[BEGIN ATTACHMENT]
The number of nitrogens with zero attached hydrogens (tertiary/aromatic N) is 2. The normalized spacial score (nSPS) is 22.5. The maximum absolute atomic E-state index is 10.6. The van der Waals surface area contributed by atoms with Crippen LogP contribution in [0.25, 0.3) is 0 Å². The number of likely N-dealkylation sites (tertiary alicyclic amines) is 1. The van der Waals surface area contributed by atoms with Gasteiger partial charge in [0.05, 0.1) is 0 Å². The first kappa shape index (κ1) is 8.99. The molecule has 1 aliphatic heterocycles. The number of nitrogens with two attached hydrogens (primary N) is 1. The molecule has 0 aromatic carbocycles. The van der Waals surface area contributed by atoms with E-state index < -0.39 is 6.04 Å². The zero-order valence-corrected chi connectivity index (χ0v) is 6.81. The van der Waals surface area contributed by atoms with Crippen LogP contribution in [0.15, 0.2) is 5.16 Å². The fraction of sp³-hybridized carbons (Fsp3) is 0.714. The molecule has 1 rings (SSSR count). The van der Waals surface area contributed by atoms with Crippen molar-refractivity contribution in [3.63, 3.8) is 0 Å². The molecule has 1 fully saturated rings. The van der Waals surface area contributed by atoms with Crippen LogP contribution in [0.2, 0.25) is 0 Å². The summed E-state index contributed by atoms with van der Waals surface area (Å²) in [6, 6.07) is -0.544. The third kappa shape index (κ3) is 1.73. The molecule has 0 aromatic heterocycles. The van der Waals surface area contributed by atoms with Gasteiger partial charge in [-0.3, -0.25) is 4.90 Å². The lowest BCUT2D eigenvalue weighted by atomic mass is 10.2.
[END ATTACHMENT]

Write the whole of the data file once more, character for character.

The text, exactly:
The number of nitrogens with zero attached hydrogens (tertiary/aromatic N) is 2. The normalized spacial score (nSPS) is 22.5. The maximum absolute atomic E-state index is 10.6. The van der Waals surface area contributed by atoms with Crippen LogP contribution in [0.25, 0.3) is 0 Å². The number of likely N-dealkylation sites (tertiary alicyclic amines) is 1. The van der Waals surface area contributed by atoms with Gasteiger partial charge in [0.05, 0.1) is 0 Å². The first kappa shape index (κ1) is 8.99. The molecule has 1 aliphatic heterocycles. The number of nitrogens with two attached hydrogens (primary N) is 1. The molecule has 0 aromatic carbocycles. The van der Waals surface area contributed by atoms with E-state index < -0.39 is 6.04 Å². The zero-order valence-corrected chi connectivity index (χ0v) is 6.81. The van der Waals surface area contributed by atoms with Crippen LogP contribution in [0.15, 0.2) is 5.16 Å². The fraction of sp³-hybridized carbons (Fsp3) is 0.714. The molecule has 1 rings (SSSR count). The van der Waals surface area contributed by atoms with Crippen molar-refractivity contribution in [3.63, 3.8) is 0 Å². The molecule has 1 fully saturated rings. The van der Waals surface area contributed by atoms with Crippen LogP contribution in [0.2, 0.25) is 0 Å². The summed E-state index contributed by atoms with van der Waals surface area (Å²) in [6, 6.07) is -0.544. The third kappa shape index (κ3) is 1.73. The molecule has 0 aromatic heterocycles. The van der Waals surface area contributed by atoms with Gasteiger partial charge in [-0.3, -0.25) is 4.90 Å². The lowest BCUT2D eigenvalue weighted by atomic mass is 10.2.